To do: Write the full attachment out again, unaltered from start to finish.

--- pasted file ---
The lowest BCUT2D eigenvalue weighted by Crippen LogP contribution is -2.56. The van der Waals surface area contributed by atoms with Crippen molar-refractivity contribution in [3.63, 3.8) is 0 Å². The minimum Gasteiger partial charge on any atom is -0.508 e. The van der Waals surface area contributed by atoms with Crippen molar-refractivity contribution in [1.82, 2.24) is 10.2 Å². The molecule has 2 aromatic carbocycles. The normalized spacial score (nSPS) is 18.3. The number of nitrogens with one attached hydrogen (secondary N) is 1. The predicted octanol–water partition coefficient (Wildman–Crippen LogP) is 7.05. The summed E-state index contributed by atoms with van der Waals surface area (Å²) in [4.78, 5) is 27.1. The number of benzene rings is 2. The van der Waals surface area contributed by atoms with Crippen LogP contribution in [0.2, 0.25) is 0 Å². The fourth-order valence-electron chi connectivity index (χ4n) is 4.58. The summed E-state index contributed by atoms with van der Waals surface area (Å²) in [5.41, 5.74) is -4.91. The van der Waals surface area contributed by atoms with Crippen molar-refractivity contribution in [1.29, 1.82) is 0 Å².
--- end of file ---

The lowest BCUT2D eigenvalue weighted by Crippen LogP contribution is -2.56. The van der Waals surface area contributed by atoms with Crippen molar-refractivity contribution in [3.63, 3.8) is 0 Å². The minimum Gasteiger partial charge on any atom is -0.508 e. The van der Waals surface area contributed by atoms with Crippen molar-refractivity contribution in [1.82, 2.24) is 10.2 Å². The molecule has 2 aromatic carbocycles. The normalized spacial score (nSPS) is 18.3. The number of nitrogens with one attached hydrogen (secondary N) is 1. The predicted octanol–water partition coefficient (Wildman–Crippen LogP) is 7.05. The summed E-state index contributed by atoms with van der Waals surface area (Å²) in [4.78, 5) is 27.1. The number of benzene rings is 2. The van der Waals surface area contributed by atoms with Crippen LogP contribution in [0.2, 0.25) is 0 Å². The fourth-order valence-electron chi connectivity index (χ4n) is 4.58. The summed E-state index contributed by atoms with van der Waals surface area (Å²) in [5.41, 5.74) is -4.91. The van der Waals surface area contributed by atoms with Crippen molar-refractivity contribution in [1.29, 1.82) is 0 Å².